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Making Sorghum Molasses
Making Sorghum Molasses
David Buhrman examines a jar of sorghum molasses.

Making Sorghum Molasses

by Edwin McCoy. Reprinted from This Week, Lewisburg, WV

David Buhrman is keeping a tradition alive – not so much for tradition’s sake, but for his own practical purposes as he and his wife, Rose, go about building their farm some seven miles off Rt. 219 near Friars Hill.

It was not unusual some years ago in mid-October to find many mountain people readying a field of sorghum for the crusher and boiling vat as they worked to render it into molasses. But that yearly activity gradually declined with the increased availability of other commercial sweetners and sugars.

For Burhman, making sorghum molasses was more or less a necessary switch. He had been depending on several hives of bees to provide him with honey, but he and the bees didn’t get along well. “Sorghum is a much safer way to get a sweetner”, Buhrman related. “I still keep one hive of bees for pollination, but any honey they make is theirs.”

Making Sorghum Molasses
Skimming foreign matter from sorghum vat as it is readied to be boiled down to molasses.

Basically a homesteader, Buhrman came to Greenbrier County about eight years ago and bought 75 acres of land on Brushy Flats. He’s been improving parts of that land gradually, and is producing several “labor intensive” crops in an effort to generate some income from the land.

“Basically, I wanted to homestead, but I wanted to do some farming on a small scale, too – we wanted to be as self-sufficient as possible,” Buhrman explained. “But it’s economically difficult to be a small farmer. Actually, I’ve kind of grown into it. I learned you have to be a self-starter to be a farmer, although there is a lot of free time.”

Buhrman’s farm is now producing several berry crops, vegetables that he sells locally, a pumpkin crop, and the sorghum.

“We have just a small number of usable acres, so we’ve gone to the labor intensive crops, such as strawberries, tomatoes, sorghum, that require more labor, but you get a better price for them, too,” Buhrman explained. “With three acres of wheat, I might get $120 an acre off of it, but with labor intensive crops I can get a better price – as much as $1000 an acre.”

Making Sorghum Molasses
David Buhrman at the edge of the sorghum field.

From the acre of sorghum he planted this spring on a piece of land he is renting, Buhrman expects to get about 50 gallons of syrup, not as much as he had hoped. “You can get up to 150 gallons an acre, but we won’t get that,” he said. “The fertility of the soil is a factor – it’s not in good shape, and the weather had something to do with it. Sorghum likes hot weather and it hasn’t been a hot summer.”

The sorghum in the field looks a great deal like corn, except Buhrman pointed out, it doesn’t have any ears.

In order to turn the stalks of sorghum into molasses, it takes quite a bit of hand labor – to get that labor, Buhrman sharecrops with some of his neighbors. He credits them with the hours they work for him and shares part of the crop with them – he does the same with his berries and other crops, or they trade out labor.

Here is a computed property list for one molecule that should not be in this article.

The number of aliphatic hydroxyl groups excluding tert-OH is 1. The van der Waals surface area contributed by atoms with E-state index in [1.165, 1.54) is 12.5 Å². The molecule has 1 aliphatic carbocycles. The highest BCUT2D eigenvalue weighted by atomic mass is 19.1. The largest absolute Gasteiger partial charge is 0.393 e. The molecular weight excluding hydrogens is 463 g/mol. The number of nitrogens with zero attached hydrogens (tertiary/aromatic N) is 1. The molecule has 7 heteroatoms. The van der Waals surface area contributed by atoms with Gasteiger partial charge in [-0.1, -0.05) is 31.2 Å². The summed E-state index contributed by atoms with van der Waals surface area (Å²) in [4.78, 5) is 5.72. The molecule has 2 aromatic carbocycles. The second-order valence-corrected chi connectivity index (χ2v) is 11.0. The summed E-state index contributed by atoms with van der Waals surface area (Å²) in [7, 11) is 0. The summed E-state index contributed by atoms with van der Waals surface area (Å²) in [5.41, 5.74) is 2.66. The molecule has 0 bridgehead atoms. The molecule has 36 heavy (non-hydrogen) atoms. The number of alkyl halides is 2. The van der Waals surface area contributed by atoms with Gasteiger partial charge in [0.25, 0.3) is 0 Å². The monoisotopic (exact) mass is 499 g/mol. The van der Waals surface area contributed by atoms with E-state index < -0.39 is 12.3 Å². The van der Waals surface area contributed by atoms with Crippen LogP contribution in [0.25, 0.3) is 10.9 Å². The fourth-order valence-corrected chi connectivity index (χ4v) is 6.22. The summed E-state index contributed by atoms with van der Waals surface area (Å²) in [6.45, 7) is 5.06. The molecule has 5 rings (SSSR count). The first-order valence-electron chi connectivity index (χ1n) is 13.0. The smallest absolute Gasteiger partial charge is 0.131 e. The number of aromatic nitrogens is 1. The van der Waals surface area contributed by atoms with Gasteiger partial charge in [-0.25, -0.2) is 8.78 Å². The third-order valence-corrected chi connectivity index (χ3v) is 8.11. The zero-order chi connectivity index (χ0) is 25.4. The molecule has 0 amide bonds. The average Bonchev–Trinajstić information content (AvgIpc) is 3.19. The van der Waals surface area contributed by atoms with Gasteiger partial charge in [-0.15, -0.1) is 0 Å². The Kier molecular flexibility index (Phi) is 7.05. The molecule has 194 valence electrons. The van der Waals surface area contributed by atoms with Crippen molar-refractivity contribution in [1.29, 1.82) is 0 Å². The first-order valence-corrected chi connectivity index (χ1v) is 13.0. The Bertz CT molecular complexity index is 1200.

Making Sorghum Molasses
Robert Chamberland of Renick, West Virginia, cuts seed heads off the sorghum stalks before it goes through the crusher.

Growing sorghum doesn’t take much work, according to Buhrman. You plant it in the spring, work it a couple of times and that’s about all that’s required until late in the growing season. That is when the work begins. Before it is cut, all the stalks have to be “bladed” – the leaves removed from the stalks. It’s then cut (this year Buhrman used a corn binder), then the tassles are cut off, and the stalks are fed through a crusher. The crusher forces the juices out of the plant. The sorghum juice is then boiled in a vat for four to five hours until nothing is left but the syrup. That’s bottled and ready for use as a sweetner, for pancakes, as a yeast activator for breads and more.

Buhrman’s first batch of sorghum molasses three years ago was “a little runny,” but since then he’s developed a pretty good idea of what he’s doing. He bought the equipment he needed to crush and boil the syrup from a Butler Mountain man and got his first instructions from him too; plus he got some help from some Pocahontas County friends who make maple syrup.

Making Sorghum Molasses
Glenn Singer and Michelle Paul, both of Friars Hill, feed sorghum stalks into tractor-run crusher. The syrup is collected, after being strained, in the washtub.

This year’s sorghum will be Buhrman’s first real commercial crop, he said, although he has sold some in the past, as he tries to become more efficient. “It wasn’t as slick an operation as it is now, but we get a little more efficient each year,” Buhrman said. “The trick is to get efficient enough that you’re doing something you can afford to do and people can afford to buy it – but you’re still doing it on a human level,” he continued.

Buhrman also likes the idea of neighbors helping neighbors as was the case in preparing the sorghum. “I like the idea of community parties… the idea of having work that you all can work on. You get a real sense of community,” Buhrman said. “The idea of a neighborhood community where you can call on friends on a weekend to raise a barn, move a log cabin or make sorghum.”

Making Sorghum Molasses
Glenn Singer and Michelle Paul feed stalks of sorghum into crusher.